Business rates are one of the biggest cost burdens on retailers, and while the government’s review of the system is a great opportunity, there will be winners and losers. It’s our job to explain why local shops should be net beneficiaries of the review.

How do we think we can achieve this? Firstly, we want to see the smallest retailers taken out of the business rates system altogether, saving costs for retailers but also for the Valuation Office Agency (VOA), which calculates rates bills. Secondly, we need to incentivise investment, rather than the current system that gives you a higher rates bill if you have increased the value of your store. Thirdly, we need a complete overhaul of the separate rating schemes that give such disproportionately high rates bills for ATMs and forecourts.

Forecourt retailers are the segment of the convenience market that has seen the starkest movement in property usage. According to recent research there were fewer than 9,000 forecourts in the UK in 2014, down from 40,000 in 1960. This is in part a reflection of the high burden of business rates on forecourt retailers’ stores because a turnover-based rating methodology is used instead of the standard zoning and square footage methodology used for the rest of the convenience market. At the last revaluation, forecourt retailers saw their business rates bills more than double.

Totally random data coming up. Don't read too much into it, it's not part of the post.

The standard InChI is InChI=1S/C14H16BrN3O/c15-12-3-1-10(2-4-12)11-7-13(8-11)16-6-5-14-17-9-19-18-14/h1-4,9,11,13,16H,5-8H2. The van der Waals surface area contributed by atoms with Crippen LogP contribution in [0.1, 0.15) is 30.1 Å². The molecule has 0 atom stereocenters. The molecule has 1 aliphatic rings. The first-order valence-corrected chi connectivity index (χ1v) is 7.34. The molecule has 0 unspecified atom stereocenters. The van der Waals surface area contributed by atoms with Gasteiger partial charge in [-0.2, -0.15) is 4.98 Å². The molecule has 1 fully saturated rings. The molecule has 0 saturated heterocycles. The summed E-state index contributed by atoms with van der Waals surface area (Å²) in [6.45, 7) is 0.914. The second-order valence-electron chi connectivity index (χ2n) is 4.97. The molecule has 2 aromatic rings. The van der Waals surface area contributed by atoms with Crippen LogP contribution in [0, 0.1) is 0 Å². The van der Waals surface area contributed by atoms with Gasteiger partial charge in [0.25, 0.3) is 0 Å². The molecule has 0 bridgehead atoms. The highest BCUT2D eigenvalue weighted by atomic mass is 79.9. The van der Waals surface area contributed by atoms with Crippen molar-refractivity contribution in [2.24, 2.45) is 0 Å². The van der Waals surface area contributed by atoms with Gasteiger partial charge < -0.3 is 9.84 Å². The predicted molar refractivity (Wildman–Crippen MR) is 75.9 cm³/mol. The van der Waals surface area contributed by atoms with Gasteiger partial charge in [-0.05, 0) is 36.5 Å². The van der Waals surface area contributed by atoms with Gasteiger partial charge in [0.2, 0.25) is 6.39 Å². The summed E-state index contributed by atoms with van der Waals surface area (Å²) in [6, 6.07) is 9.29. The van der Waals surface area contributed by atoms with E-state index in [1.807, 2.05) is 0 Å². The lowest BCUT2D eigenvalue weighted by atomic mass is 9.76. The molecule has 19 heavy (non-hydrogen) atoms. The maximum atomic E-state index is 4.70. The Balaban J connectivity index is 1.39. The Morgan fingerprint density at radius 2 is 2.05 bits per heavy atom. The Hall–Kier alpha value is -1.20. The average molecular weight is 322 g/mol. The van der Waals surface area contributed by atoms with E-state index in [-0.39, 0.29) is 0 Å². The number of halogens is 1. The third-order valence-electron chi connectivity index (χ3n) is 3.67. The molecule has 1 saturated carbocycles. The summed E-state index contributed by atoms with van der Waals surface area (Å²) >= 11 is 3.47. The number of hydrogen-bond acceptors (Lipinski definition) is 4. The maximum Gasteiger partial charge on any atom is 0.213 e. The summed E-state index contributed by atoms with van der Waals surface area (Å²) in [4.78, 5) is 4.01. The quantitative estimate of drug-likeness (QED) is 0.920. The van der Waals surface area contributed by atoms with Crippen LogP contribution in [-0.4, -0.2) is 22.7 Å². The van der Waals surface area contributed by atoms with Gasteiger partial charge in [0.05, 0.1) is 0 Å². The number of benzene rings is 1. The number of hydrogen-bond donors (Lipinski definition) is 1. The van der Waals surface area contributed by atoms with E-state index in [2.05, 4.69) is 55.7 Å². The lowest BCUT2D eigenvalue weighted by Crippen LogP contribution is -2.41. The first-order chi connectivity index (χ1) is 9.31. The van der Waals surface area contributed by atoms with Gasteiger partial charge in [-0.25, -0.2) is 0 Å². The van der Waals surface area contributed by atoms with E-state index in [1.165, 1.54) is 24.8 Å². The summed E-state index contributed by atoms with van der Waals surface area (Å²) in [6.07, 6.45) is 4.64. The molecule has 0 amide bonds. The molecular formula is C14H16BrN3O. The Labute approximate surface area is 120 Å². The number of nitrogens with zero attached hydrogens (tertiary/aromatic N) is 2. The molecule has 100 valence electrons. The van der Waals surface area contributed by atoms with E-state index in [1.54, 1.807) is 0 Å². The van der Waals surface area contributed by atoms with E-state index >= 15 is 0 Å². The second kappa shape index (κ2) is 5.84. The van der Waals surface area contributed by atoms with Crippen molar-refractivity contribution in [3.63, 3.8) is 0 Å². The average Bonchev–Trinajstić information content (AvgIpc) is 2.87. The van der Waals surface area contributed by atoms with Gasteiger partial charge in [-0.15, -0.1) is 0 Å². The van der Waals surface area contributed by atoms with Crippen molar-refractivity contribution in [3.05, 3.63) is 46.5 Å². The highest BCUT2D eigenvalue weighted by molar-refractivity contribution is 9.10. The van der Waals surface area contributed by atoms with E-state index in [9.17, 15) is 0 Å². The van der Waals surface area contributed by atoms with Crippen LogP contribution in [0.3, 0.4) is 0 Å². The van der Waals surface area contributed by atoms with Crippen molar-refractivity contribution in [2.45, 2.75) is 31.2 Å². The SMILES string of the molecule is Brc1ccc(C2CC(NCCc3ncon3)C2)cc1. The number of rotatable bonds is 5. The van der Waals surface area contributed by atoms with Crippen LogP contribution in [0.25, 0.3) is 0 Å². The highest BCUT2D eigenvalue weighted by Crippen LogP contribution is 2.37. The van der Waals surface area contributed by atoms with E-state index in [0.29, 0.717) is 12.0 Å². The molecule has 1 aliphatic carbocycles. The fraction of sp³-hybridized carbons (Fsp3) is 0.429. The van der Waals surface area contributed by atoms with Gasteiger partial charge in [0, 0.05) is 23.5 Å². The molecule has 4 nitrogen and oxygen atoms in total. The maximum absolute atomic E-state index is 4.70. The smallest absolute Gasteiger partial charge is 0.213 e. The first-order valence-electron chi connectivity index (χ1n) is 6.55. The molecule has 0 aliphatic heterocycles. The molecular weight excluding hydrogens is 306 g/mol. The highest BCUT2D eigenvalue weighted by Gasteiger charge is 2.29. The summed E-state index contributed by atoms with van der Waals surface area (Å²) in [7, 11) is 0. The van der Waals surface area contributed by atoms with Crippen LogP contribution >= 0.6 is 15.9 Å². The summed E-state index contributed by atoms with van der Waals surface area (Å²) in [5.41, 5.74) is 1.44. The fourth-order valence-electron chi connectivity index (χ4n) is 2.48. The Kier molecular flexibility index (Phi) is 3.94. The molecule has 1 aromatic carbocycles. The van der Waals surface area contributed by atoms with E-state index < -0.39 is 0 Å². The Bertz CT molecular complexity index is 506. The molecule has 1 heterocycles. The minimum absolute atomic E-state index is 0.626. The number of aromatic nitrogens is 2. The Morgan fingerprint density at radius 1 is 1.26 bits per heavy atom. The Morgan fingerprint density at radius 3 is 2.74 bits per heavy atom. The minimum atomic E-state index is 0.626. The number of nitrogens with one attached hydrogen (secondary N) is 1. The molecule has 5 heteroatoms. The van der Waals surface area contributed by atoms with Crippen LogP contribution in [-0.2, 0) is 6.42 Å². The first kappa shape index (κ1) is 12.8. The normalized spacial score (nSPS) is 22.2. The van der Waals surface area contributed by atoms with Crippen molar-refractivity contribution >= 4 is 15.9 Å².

Forecourts rely significantly on shop sales to make their fuel sites profitable. Turnover-based rating methodology has a direct impact on the bottom line of all forecourt retailers’ profits and this rating approach is stifling growth in the forecourt sector. In our submission, we strongly urged the Treasury and the VOA to review the rating methodology used for forecourt convenience stores and move towards a zoning method.

We also need valuations every three years so that bills reflect changes in property values. Alongside this, we need the total income generated for government by business rates to flex with the economic circumstances like every other tax, rather than being guaranteed to move every year with inflation.

We have a detailed submission which you can read on our website, along with a shorter infographic style summary to help simplify what can be a complex issue.